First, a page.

Malaysian elections result in the first-ever hung parliament


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Malaysia (Commonwealth Union)_ The recently concluded national elections in Malaysia, which were intended to overcome the political deadlock, have exacerbated the situation, as none of the main parties received enough votes to establish a new government. The outcome was the first hung parliament in the history of Malaysian politics, as voters decisively rejected the incumbent Barisan National coalition of current Prime Minister Ismail Sabri Yaakob, which won only 30 of the available 220 seats. 

The alliance comprised of the then-strong United Malays National Organization Party, which ruled for decades. Following 53 years of service, expert Malaysian legislator and former Prime Minister Mahathir Mohamad lost his seat. He was most recognized for the economic development of Malaysia in the 1980s. The multiethnic Pakatan Harapan alliance, headed by expert opposition leader Anwar Ibrahim, bagged 82 seats. The party led by former Prime Minister Muhyiddin Yassin, Perikatan Nasional, won 73 seats.  

Perikatan Nasional, also known as the National Alliance, enjoys the backing of an Islamic party that advocates for the implementation of shariah, or Islamic law, in the nation. Following the election, Muhyiddin said: “I am confident I will obtain enough support from lawmakers that will enable me to be appointed by the king as prime minister”. As a progressive step, competing parties must nominate an eligible candidate they believe has majority support in the lower chamber of parliament. The Supreme Council of the Barisan Nasional coalition was unable to decide which coalition it would endorse to establish the next federal government.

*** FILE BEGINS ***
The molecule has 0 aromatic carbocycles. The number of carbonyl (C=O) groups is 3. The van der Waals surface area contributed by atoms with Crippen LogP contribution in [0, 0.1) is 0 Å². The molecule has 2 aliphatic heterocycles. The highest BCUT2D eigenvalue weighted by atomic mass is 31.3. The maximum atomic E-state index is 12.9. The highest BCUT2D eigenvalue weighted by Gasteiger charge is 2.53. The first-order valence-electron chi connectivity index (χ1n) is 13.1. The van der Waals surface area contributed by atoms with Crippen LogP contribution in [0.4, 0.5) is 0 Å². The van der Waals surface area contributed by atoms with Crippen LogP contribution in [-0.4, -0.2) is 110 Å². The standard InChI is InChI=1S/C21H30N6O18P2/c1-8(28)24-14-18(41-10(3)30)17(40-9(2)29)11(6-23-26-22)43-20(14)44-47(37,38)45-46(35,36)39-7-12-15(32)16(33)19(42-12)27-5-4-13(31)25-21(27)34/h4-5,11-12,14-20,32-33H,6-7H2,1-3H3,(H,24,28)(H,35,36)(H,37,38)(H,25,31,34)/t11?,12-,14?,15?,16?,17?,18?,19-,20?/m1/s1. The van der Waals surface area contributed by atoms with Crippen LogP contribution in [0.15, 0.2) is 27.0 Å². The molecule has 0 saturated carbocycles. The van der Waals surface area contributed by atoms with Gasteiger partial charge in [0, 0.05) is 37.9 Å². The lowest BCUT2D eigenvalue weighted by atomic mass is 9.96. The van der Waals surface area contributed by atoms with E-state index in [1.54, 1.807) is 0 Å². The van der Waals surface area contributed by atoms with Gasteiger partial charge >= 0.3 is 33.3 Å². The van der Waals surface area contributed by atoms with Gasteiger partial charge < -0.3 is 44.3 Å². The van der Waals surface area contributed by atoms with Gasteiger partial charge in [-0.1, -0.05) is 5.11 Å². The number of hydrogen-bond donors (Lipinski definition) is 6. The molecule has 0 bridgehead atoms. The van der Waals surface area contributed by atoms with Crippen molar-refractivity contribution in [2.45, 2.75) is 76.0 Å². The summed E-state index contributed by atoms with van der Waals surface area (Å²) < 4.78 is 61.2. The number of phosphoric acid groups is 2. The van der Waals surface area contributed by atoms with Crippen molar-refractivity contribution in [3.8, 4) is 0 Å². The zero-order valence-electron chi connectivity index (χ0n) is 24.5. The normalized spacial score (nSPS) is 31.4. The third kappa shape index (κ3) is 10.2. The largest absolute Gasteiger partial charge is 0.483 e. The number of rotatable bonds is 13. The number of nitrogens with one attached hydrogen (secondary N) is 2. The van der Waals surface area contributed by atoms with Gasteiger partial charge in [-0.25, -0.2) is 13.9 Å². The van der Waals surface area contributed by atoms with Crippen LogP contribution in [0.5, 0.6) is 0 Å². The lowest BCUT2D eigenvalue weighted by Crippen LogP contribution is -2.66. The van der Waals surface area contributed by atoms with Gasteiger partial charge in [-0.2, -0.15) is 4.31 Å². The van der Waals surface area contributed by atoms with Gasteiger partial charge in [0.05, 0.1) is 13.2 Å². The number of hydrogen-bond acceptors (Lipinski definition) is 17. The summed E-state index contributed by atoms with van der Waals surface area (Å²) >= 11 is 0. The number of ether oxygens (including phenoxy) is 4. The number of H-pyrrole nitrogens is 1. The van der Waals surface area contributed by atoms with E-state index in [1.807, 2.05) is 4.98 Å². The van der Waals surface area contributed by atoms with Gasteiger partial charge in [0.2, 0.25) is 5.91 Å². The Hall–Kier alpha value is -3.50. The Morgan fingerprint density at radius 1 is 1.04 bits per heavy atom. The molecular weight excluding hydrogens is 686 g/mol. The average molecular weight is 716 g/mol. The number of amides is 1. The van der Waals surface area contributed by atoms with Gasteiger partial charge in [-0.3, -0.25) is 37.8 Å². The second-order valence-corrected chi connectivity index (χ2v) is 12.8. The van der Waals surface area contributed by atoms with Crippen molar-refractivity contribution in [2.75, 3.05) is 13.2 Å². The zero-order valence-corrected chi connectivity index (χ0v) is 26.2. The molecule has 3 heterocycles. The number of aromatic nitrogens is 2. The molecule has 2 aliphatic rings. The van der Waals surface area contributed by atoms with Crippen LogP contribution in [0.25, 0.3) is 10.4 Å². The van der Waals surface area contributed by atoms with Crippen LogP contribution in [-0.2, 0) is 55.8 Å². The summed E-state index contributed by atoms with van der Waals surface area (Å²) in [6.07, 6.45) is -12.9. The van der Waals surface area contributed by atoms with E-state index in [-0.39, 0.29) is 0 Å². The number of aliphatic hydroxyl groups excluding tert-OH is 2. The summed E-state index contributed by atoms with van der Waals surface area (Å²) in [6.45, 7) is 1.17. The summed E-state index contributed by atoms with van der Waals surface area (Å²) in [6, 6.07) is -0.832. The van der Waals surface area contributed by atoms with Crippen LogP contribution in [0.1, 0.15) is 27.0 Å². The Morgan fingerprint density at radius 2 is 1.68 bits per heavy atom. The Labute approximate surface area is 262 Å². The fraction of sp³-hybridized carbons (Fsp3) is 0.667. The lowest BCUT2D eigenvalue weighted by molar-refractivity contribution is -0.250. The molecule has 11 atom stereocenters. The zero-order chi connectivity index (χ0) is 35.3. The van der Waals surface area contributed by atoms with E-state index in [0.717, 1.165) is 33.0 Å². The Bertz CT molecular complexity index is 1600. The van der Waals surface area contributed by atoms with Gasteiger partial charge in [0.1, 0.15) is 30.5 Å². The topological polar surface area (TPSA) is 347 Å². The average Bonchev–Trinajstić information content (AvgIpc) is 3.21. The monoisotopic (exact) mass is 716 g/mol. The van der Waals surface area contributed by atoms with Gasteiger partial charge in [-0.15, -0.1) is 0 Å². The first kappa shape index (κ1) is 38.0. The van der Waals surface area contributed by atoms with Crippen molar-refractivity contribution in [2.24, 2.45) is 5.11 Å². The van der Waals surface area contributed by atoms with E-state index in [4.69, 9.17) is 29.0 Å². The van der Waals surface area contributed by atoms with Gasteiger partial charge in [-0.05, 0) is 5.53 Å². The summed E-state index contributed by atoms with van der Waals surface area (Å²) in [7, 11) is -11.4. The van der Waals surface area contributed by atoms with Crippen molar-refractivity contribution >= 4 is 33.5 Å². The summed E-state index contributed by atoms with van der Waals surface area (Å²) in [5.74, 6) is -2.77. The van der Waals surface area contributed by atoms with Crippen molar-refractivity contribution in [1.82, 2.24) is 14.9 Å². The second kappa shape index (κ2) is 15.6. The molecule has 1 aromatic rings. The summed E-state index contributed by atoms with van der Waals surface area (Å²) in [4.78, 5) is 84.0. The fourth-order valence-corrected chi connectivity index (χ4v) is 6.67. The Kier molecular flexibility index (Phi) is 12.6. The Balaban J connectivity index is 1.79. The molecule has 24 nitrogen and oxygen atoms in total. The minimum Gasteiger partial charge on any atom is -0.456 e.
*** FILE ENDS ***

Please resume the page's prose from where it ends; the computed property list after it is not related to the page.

Datuk Seri Wee Ka Siong, the president of the alliance, stated at the UMNO headquarters that discussions with the main parties will continue on Tuesday. Wee stated that no decisions were taken during the meeting of the Supreme Council. According to Malaysia’s longest-ruling coalition, it was unable to finalize which group to back as the recent polls left neither party with enough seats to establish a strong government on its own and that it would request additional time from the Southeast Asian nation’s monarch.  

The statement of the National Front has prolonged electoral uncertainty. Initially, King Sultan Abdullah Sultan Ahmad Shah gave a deadline of 2:00 p.m. for political leaders to finalize their candidate for prime minister and an alliance representing a legislative majority. However, in response to a request from political parties, he subsequently stated he would extend it until Tuesday.


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